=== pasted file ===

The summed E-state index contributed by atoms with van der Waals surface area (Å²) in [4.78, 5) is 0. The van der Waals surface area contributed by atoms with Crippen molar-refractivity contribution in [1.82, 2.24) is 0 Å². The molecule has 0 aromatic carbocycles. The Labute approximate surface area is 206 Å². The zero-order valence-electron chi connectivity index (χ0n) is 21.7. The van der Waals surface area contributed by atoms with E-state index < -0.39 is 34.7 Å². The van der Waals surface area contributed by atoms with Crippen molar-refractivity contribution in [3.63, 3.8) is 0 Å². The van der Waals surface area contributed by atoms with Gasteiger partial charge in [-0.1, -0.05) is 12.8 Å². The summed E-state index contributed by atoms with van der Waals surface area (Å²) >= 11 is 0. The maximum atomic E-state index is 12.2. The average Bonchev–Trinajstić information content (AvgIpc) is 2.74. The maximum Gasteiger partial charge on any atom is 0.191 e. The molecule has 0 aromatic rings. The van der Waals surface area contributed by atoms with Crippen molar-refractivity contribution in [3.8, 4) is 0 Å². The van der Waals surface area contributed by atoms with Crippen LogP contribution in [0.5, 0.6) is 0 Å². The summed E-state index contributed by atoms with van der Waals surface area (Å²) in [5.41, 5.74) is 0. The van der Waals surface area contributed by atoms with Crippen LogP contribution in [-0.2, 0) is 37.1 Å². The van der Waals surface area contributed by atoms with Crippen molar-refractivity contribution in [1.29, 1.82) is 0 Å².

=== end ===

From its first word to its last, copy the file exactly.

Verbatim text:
The summed E-state index contributed by atoms with van der Waals surface area (Å²) in [4.78, 5) is 0. The van der Waals surface area contributed by atoms with Crippen molar-refractivity contribution in [1.82, 2.24) is 0 Å². The molecule has 0 aromatic carbocycles. The Labute approximate surface area is 206 Å². The zero-order valence-electron chi connectivity index (χ0n) is 21.7. The van der Waals surface area contributed by atoms with E-state index < -0.39 is 34.7 Å². The van der Waals surface area contributed by atoms with Crippen molar-refractivity contribution in [3.63, 3.8) is 0 Å². The van der Waals surface area contributed by atoms with Gasteiger partial charge in [-0.1, -0.05) is 12.8 Å². The summed E-state index contributed by atoms with van der Waals surface area (Å²) >= 11 is 0. The maximum atomic E-state index is 12.2. The average Bonchev–Trinajstić information content (AvgIpc) is 2.74. The maximum Gasteiger partial charge on any atom is 0.191 e. The molecule has 0 aromatic rings. The van der Waals surface area contributed by atoms with Crippen molar-refractivity contribution in [3.8, 4) is 0 Å². The van der Waals surface area contributed by atoms with Crippen LogP contribution in [0.5, 0.6) is 0 Å². The summed E-state index contributed by atoms with van der Waals surface area (Å²) in [5.41, 5.74) is 0. The van der Waals surface area contributed by atoms with Crippen LogP contribution in [-0.2, 0) is 37.1 Å². The van der Waals surface area contributed by atoms with Crippen molar-refractivity contribution in [1.29, 1.82) is 0 Å².